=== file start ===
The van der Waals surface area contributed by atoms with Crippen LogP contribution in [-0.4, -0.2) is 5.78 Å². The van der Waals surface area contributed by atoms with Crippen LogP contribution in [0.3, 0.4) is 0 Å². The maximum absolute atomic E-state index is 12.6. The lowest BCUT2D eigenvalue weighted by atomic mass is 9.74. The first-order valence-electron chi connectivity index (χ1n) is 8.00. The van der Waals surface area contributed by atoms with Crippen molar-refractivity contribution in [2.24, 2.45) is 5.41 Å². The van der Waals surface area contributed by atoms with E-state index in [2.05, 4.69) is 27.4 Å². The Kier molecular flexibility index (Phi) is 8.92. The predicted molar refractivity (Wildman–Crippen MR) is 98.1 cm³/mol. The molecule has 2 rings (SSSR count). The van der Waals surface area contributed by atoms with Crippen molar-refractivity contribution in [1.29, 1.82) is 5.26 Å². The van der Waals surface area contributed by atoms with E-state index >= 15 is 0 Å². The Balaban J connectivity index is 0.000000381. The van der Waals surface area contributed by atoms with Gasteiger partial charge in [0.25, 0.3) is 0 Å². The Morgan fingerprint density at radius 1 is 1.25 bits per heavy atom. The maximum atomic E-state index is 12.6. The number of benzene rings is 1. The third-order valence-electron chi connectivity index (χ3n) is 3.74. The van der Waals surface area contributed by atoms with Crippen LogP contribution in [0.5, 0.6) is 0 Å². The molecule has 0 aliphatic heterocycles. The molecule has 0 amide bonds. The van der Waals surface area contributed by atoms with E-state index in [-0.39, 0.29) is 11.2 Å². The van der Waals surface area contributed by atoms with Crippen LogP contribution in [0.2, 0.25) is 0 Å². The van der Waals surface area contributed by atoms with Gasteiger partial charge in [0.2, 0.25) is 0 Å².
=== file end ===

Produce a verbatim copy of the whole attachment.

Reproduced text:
The van der Waals surface area contributed by atoms with Crippen LogP contribution in [-0.4, -0.2) is 5.78 Å². The van der Waals surface area contributed by atoms with Crippen LogP contribution in [0.3, 0.4) is 0 Å². The maximum absolute atomic E-state index is 12.6. The lowest BCUT2D eigenvalue weighted by atomic mass is 9.74. The first-order valence-electron chi connectivity index (χ1n) is 8.00. The van der Waals surface area contributed by atoms with Crippen molar-refractivity contribution in [2.24, 2.45) is 5.41 Å². The van der Waals surface area contributed by atoms with E-state index in [2.05, 4.69) is 27.4 Å². The Kier molecular flexibility index (Phi) is 8.92. The predicted molar refractivity (Wildman–Crippen MR) is 98.1 cm³/mol. The molecule has 2 rings (SSSR count). The van der Waals surface area contributed by atoms with Crippen molar-refractivity contribution in [1.29, 1.82) is 5.26 Å². The van der Waals surface area contributed by atoms with E-state index >= 15 is 0 Å². The Balaban J connectivity index is 0.000000381. The van der Waals surface area contributed by atoms with Gasteiger partial charge in [0.25, 0.3) is 0 Å². The Morgan fingerprint density at radius 1 is 1.25 bits per heavy atom. The maximum atomic E-state index is 12.6. The number of benzene rings is 1. The third-order valence-electron chi connectivity index (χ3n) is 3.74. The van der Waals surface area contributed by atoms with Crippen LogP contribution in [0.5, 0.6) is 0 Å². The molecule has 0 aliphatic heterocycles. The molecule has 0 amide bonds. The van der Waals surface area contributed by atoms with E-state index in [-0.39, 0.29) is 11.2 Å². The van der Waals surface area contributed by atoms with Crippen LogP contribution in [0.2, 0.25) is 0 Å². The van der Waals surface area contributed by atoms with Gasteiger partial charge in [0.2, 0.25) is 0 Å².